Books: The Only Ad free Media Today

I discussed a little bit in my last post how media these days seems to revolve around advertisers. It’s no longer a system where content is created for readers, then advertisers pay to be seen by those reads. Now, frequently, content is devised to interest advertisers, since they pay the overhead costs, then it is ‘marketed’ to readers.

Most of our media today exposes us to ads. Conservative sources say the average American is exposed to at least 347 ads a day – but other estimates are as high as 3000 ads. Newspapers, magazines and websites all expose us to them. The only media source that doesn’t expose us these days is books – except for the few pages at the back that tell us other books the publisher thought we might like.

Maybe that is part of the reason e-books and e-book readers haven’t caught on as much as their manufacturers might like.

Books are the one media that consumers really expect to be what THEY want. They aren’t personally interested in book brands – most readers couldn’t tell you who publishes their favorite books. They read because they enjoy it, because it provides a longer escape from reality then a magazine. So, any attempts to change this reading behavior is sure to be slow. And it needs to really consider what readers want and how they use books. (Bnet recently wrote an article on this).

There isn’t really anything stopping publishers from creating a corporate ‘brand’ but the closest thing we see in todays world is book clubs (ex. Oprah’s Books club) and book lists (ex. NY Times Bestseller).

Part of the reason for this is that the majority of their profits come from bookstores buying stock. E-book reader manufacturers have focused too much on two main points, as Bnet mentions here:

“E-book manufacturers have focused on two basic concepts: customers can carry around as many books as they possible want without any added weight, and downloading titles becomes instant gratification. That pair might be compelling to some customer segments, but not everyone feels the need to have an entire library on-hand with further titles immediately available.”

This requires new ‘stores’ (often websites) to sell e-books directly to consumers; or for publishing companies to sell directly to consumers themselves directly through the device. However, I have yet to see any reason that reader devices couldn’t include (and several do) USB ports, etc for downloading e-books from computers. Is there a reason bookstores couldn’t provide a console that ‘sells’ e-books? Readers could visit the traditional book store and ‘plug-in’ to download books. They could browse in the store … stores could post signs next to the physical books ‘also available in e-book format’ and readers could then download to devices.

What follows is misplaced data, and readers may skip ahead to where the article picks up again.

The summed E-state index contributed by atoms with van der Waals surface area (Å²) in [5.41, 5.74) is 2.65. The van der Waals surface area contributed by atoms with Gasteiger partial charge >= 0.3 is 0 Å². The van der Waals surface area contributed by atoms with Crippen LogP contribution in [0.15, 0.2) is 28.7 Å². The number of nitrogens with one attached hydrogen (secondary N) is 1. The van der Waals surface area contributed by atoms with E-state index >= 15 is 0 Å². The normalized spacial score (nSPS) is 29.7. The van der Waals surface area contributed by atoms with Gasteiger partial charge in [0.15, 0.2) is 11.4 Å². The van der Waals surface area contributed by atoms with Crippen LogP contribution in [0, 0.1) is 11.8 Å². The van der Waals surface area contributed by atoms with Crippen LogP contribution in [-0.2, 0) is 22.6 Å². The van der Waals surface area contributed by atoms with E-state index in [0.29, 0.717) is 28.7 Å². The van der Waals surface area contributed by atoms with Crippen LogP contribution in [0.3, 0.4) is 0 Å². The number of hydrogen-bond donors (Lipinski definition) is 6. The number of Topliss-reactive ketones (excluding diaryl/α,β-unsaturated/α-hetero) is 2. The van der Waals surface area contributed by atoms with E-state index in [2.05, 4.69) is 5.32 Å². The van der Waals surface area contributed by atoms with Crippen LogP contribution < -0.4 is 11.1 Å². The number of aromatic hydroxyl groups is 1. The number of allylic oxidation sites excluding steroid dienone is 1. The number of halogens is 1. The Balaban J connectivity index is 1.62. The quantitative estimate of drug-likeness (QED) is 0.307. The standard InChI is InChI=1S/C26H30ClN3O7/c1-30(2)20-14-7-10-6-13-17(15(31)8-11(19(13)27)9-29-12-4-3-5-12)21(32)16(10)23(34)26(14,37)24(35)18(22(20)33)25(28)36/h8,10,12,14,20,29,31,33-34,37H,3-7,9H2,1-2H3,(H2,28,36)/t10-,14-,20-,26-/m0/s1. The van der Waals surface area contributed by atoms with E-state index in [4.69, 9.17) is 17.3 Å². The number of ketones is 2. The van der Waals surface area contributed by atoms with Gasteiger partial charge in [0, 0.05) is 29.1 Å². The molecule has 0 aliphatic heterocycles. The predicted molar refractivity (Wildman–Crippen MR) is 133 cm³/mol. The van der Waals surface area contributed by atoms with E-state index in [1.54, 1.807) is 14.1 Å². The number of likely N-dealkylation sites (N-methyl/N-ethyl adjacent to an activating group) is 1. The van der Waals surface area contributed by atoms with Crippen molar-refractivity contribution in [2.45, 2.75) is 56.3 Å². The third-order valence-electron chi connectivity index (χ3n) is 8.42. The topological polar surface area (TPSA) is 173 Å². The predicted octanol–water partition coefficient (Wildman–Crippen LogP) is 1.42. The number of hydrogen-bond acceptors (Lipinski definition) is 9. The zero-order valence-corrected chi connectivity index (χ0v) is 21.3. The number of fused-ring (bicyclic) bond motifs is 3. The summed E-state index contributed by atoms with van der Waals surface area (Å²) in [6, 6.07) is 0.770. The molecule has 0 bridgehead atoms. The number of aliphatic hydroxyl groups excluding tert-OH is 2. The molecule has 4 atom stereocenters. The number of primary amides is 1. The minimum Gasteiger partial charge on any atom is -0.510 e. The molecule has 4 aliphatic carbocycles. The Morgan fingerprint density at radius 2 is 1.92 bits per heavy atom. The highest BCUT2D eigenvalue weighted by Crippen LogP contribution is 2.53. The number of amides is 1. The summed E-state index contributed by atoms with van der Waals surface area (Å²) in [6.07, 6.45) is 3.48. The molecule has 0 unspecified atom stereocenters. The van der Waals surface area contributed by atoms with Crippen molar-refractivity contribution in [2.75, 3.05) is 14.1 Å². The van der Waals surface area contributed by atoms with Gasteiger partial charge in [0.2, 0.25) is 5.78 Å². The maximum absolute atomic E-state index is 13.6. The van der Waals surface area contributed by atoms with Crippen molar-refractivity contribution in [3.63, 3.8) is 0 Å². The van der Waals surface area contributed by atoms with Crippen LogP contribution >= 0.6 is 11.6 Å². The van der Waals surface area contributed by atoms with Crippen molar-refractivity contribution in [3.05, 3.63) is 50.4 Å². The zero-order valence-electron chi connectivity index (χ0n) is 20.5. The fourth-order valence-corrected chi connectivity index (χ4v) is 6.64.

Furthermore, I haven’t see any of these readers for sale at bookstores. Kindle is only available from Amazon, and Sony sells in Best Buy … if you’re trying to sell books, wouldn’t it be logical to sell them in a BOOK store?

Other Posts on Ebooks:
Ebooks Vs. Paper
The Newest Market (ebooks for free)
Ebook Standards
Why They Got it All Wrong

Explore posts in the same categories: publishing

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One Comment on “Books: The Only Ad free Media Today”

  1. jennpulse Says:

    Actually, I think you have a good point. Also, I love the feeling of holding a new volume of a series, or just a regular, newly bought book, right in my hands. Until you finish it, it feels like a child you can’t be separated from. But that’s just me, of course.

    Also, I’ve seen Palm-pilots, you know, like PD A’s. I don’t have one, but I’ve fooled around with them enough to know that you can download books to read on there. And this was before the whole ‘e – reader’ hype showed up. Like, years before.

    Besides, after staring at a computer/TV/game boy screen all day, it can really do damage to your eyes, make you restless, and all the other bad stuff over paid doctors warn us about. Except this time, they’re more in the right, provided you spend six hours in front of a screen or so.

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